errors: No known data errors

The data in the SLOG is critical for ZFS recovery. I performed some tests with virtual machines, and if you crash the server and lose the SLOG you may lose all the data stored in the ZFS pool. Normally, the SLOG is on a mirror in order to lower the risk of losing it. The SLOG can be added and removed online.

I know I asked you to promise to never use an shm file as SLOG in production. Actually, there are exceptions. I would not hesitate to temporarily use such a trick to speed up a lagging slave. Another situation where such a trick could be used is with Percona XtraDB Cluster. With a cluster, there are multiple copies of the dataset. Even if one node crashed and lost its ZFS filesystems, it could easily be reconfigured and reprovisioned from the surviving nodes.

The other optional feature I want to cover is a cache device. The cache device is what is used for the L2ARC. The content of the L2ARC is compressed as the original data is compressed. To add a cache device (again an shm file), do:

[root@Centos7 ~]# dd if=/dev/zero of=/dev/shm/l2arc.img bs=1024 count=131072
131072+0 enregistrements lus
131072+0 enregistrements écrits
134217728 octets (134 MB) copiés, 0,272323 s, 493 MB/s
[root@Centos7 ~]# zpool add mysqldata cache /dev/shm/l2arc.img
[root@Centos7 ~]# zpool status
  pool: mysqldata
 state: ONLINE
  scan: none requested
config:
    NAME                     STATE     READ WRITE CKSUM
    mysqldata                ONLINE       0     0     0
      /mnt/zfs.img           ONLINE       0     0     0
    logs
      /dev/shm/zil_slog.img  ONLINE       0     0     0
    cache
      /dev/shm/l2arc.img     ONLINE       0     0     0
errors: No known data errors

To monitor the L2ARC (and also the ARC), look at the file: /proc/spl/kstat/zfs/arcstats. As the ZFS filesystems are configured right now, very little will go to the L2ARC. This can be frustrating. The reason is that the L2ARC is filled by the elements evicted from the ARC. If you recall, we have set primarycache=metatdata for the filesystem containing the actual data. Hence, in order to get some data to our L2ARC, I suggest the following steps:

[root@Centos7 ~]# zfs set primarycache=all mysqldata/mysql/data
[root@Centos7 ~]# echo 67108864 > /sys/module/zfs/parameters/zfs_arc_max
[root@Centos7 ~]# echo 3 > /proc/sys/vm/drop_caches
[root@Centos7 ~]# grep '^size' /proc/spl/kstat/zfs/arcstats
size                            4    65097584

It takes the echo command to drop_caches to force a re-initialization of the ARC. Now, InnoDB data starts to be cached in the L2ARC. The way data is sent to the L2ARC has many tunables, which I won’t discuss here. I chose 64MB for the ARC size mainly because I am using a low memory VM. A size of 64MB is aggressively small and will slow down ZFS if the metadata doesn’t fit in the ARC. Normally you should use a larger value. The actual good size depends on many parameters like the filesystem system size, the number of files and the presence of a L2ARC. You can monitor the ARC and L2ARC using the arcstat tool that comes with ZFS on Linux (when you use Centos 7). With Ubuntu, download the tool from here.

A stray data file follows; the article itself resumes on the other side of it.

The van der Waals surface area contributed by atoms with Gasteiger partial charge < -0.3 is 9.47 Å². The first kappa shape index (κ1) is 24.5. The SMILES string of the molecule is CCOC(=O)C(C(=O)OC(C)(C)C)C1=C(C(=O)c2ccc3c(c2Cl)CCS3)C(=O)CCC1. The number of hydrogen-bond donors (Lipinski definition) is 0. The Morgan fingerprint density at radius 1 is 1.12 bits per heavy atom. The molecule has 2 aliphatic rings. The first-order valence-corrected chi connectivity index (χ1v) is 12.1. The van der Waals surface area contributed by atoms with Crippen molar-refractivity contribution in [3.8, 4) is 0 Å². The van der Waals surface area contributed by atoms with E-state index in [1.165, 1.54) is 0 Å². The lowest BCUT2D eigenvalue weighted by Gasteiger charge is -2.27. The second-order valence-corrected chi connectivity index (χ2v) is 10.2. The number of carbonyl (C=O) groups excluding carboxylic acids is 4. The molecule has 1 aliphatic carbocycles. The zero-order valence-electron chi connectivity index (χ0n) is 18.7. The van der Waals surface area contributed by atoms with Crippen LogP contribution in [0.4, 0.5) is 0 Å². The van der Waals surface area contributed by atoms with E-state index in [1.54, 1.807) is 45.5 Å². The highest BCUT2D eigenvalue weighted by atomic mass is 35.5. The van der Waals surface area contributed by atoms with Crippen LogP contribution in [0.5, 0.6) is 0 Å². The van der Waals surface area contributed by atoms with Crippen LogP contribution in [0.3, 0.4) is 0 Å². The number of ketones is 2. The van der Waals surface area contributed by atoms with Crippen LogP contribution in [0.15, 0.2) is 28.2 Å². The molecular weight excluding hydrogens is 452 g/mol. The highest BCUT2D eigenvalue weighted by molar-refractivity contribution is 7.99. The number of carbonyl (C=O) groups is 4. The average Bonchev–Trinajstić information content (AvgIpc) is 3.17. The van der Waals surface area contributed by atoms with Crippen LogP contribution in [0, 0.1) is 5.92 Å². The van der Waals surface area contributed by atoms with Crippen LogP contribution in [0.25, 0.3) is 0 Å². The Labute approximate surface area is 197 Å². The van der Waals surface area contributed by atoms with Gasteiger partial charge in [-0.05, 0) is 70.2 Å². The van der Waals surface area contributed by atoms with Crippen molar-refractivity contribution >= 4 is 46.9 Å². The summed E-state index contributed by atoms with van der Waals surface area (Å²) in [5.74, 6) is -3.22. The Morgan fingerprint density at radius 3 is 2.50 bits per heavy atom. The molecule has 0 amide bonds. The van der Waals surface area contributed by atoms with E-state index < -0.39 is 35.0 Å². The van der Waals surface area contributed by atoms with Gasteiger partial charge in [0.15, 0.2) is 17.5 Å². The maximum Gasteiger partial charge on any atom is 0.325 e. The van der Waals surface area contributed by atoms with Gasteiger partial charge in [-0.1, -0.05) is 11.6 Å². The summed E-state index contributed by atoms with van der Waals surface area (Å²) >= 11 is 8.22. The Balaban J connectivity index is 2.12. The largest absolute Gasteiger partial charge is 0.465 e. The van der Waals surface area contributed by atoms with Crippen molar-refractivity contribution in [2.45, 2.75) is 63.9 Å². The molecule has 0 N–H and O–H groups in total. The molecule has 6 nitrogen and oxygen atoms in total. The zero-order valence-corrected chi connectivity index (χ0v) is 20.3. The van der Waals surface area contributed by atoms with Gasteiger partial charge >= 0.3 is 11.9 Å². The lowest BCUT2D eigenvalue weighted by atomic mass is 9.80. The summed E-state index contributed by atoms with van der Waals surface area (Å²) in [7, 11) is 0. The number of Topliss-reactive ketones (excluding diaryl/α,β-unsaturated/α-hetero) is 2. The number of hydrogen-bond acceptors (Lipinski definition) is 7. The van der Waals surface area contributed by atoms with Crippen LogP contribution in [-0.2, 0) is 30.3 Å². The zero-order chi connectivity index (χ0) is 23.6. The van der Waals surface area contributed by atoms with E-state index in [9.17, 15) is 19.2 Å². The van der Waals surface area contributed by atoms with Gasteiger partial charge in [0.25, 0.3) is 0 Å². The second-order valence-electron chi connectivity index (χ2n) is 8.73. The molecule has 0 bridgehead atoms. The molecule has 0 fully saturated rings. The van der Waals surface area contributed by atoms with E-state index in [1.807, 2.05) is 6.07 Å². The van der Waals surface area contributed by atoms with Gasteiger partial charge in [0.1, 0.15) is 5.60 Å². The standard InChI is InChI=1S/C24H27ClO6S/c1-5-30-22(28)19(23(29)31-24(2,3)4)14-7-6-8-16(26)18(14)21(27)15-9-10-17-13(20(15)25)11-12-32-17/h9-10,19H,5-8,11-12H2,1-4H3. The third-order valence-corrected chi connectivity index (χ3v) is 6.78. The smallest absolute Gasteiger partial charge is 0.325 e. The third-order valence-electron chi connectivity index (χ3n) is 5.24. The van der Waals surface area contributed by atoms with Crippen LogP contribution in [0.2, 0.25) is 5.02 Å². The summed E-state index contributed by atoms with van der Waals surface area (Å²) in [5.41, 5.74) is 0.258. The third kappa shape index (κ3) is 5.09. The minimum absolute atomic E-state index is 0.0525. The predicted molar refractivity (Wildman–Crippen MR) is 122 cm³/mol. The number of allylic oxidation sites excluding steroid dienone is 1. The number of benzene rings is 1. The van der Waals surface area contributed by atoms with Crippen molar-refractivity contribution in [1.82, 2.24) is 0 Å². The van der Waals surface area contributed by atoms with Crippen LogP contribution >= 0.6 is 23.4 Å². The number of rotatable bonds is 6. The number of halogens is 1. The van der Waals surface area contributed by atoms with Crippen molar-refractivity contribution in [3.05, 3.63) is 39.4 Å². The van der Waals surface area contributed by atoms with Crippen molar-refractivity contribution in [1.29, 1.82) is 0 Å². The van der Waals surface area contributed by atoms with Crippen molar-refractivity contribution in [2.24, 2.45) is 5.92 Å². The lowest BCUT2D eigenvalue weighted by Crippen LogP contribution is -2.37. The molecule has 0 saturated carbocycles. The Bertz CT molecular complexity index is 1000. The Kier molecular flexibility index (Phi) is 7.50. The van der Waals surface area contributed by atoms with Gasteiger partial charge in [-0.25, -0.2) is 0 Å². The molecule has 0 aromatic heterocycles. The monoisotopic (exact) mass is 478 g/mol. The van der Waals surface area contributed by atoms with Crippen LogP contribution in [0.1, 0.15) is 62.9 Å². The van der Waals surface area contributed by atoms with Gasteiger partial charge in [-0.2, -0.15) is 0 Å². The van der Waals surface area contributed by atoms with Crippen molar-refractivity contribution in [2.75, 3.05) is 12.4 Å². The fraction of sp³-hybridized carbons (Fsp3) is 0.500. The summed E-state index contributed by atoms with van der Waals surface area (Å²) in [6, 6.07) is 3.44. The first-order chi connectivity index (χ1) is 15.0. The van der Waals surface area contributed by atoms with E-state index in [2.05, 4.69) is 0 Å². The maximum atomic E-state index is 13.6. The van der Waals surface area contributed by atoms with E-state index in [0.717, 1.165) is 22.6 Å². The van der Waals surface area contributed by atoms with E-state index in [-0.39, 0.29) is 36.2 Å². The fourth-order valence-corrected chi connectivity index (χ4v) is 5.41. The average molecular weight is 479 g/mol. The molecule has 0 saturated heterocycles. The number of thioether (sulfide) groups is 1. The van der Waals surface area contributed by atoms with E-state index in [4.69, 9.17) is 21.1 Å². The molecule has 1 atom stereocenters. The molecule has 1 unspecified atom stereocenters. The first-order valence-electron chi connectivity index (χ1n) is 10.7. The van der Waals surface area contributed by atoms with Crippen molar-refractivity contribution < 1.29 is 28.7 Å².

Removal

So the ZFS party is over? We need to clean up the mess! Let’s begin:

[root@Centos7 ~]# systemctl stop mysql
[root@Centos7 ~]# zpool remove /dev/shm/l2arc.img
[root@Centos7 ~]# zpool remove mysqldata /dev/shm/zil_slog.img
[root@Centos7 ~]# rm -f /dev/shm/*.img
[root@Centos7 ~]# zpool destroy mysqldata
[root@Centos7 ~]# rm -f /mnt/zfs.img
[root@Centos7 ~]# yum erase spl kmod-spl libzpool2 libzfs2 kmod-zfs zfs

The last step is different on Ubuntu:

root@Ubuntu1604:~# apt-get remove spl-dkms zfs-dkms libzpool2linux libzfs2linux spl zfsutils-linux zfs-zed

Conclusion

With this guide, I hope I provided a positive first experience in using ZFS with MySQL. The configuration is simple, and not optimized for performance. However, we’ll look at more realistic configurations in future posts.

Dec
07
2017
--

Percona Server for MySQL 5.5.58-38.10 is Now Available

percona server 5.5.58-38.10

Percona Server for MySQL 5.5.58-38.10Percona announces the release of Percona Server for MySQL 5.5.58-38.10 on December 7, 2017. Based on MySQL 5.5.58, including all the bug fixes in it, Percona Server for MySQL 5.5.58-38.10 is now the current stable release in the 5.5 series.

Percona Server for MySQL is open-source and free. You can find release details in the 5.5.58-38.10 milestone on Launchpad. Downloads are available here and from the Percona Software Repositories.

New Features:
  • Percona Server packages are now available for Ubuntu 17.10 (Artful).
Bugs Fixed:
  • If an I/O syscall returned an error during the server shutdown with Thread Pool enabled, a mutex could be left locked. Bug fixed #1702330 (Daniel Black).
  • Dynamic row format feature to support BLOB/VARCHAR in MEMORY tables requires all the key columns to come before any BLOB columns. This requirement however was not enforced, allowing creating MEMORY tables in unsupported column configurations, which then crashed or lose data in usage. Bug fixed #1731483.

Other bugs fixed: #1729241.

Find the release notes for Percona Server for MySQL 5.5.58-38.10 in our online documentation. Report bugs on the launchpad bug tracker.